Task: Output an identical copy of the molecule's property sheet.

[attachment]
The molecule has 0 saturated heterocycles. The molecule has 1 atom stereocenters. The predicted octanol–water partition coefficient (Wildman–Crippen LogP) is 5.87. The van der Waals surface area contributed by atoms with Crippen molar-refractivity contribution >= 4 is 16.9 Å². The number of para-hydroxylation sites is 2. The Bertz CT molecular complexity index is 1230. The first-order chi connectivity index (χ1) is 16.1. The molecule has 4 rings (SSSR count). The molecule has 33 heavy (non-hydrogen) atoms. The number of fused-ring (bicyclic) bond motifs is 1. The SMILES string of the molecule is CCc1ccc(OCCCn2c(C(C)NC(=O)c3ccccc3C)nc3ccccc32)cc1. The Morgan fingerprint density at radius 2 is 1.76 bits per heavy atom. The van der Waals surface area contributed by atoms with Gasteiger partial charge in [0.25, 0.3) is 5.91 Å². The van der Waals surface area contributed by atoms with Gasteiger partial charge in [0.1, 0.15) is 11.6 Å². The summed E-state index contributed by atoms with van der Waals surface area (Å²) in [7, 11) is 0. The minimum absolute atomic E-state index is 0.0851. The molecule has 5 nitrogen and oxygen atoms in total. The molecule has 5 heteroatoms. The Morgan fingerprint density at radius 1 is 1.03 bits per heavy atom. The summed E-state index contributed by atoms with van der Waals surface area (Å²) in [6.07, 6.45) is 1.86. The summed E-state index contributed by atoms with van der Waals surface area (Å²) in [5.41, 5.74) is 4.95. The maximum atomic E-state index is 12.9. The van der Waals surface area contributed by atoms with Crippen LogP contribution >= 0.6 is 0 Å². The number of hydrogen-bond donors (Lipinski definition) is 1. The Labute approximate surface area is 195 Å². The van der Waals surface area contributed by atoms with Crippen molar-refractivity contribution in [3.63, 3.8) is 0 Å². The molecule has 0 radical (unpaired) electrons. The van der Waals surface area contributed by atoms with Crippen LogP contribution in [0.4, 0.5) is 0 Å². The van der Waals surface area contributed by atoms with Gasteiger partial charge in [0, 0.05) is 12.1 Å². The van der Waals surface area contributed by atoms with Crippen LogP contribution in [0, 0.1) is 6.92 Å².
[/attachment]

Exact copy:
The molecule has 0 saturated heterocycles. The molecule has 1 atom stereocenters. The predicted octanol–water partition coefficient (Wildman–Crippen LogP) is 5.87. The van der Waals surface area contributed by atoms with Crippen molar-refractivity contribution >= 4 is 16.9 Å². The number of para-hydroxylation sites is 2. The Bertz CT molecular complexity index is 1230. The first-order chi connectivity index (χ1) is 16.1. The molecule has 4 rings (SSSR count). The molecule has 33 heavy (non-hydrogen) atoms. The number of fused-ring (bicyclic) bond motifs is 1. The SMILES string of the molecule is CCc1ccc(OCCCn2c(C(C)NC(=O)c3ccccc3C)nc3ccccc32)cc1. The Morgan fingerprint density at radius 2 is 1.76 bits per heavy atom. The van der Waals surface area contributed by atoms with Gasteiger partial charge in [0.25, 0.3) is 5.91 Å². The van der Waals surface area contributed by atoms with Gasteiger partial charge in [0.1, 0.15) is 11.6 Å². The summed E-state index contributed by atoms with van der Waals surface area (Å²) in [7, 11) is 0. The minimum absolute atomic E-state index is 0.0851. The molecule has 5 nitrogen and oxygen atoms in total. The molecule has 5 heteroatoms. The Morgan fingerprint density at radius 1 is 1.03 bits per heavy atom. The summed E-state index contributed by atoms with van der Waals surface area (Å²) in [6.07, 6.45) is 1.86. The summed E-state index contributed by atoms with van der Waals surface area (Å²) in [5.41, 5.74) is 4.95. The maximum atomic E-state index is 12.9. The van der Waals surface area contributed by atoms with Crippen LogP contribution >= 0.6 is 0 Å². The number of hydrogen-bond donors (Lipinski definition) is 1. The Labute approximate surface area is 195 Å². The van der Waals surface area contributed by atoms with Crippen molar-refractivity contribution in [3.63, 3.8) is 0 Å². The molecule has 0 radical (unpaired) electrons. The van der Waals surface area contributed by atoms with Crippen LogP contribution in [0.4, 0.5) is 0 Å². The van der Waals surface area contributed by atoms with Gasteiger partial charge in [0, 0.05) is 12.1 Å². The van der Waals surface area contributed by atoms with Crippen LogP contribution in [0, 0.1) is 6.92 Å².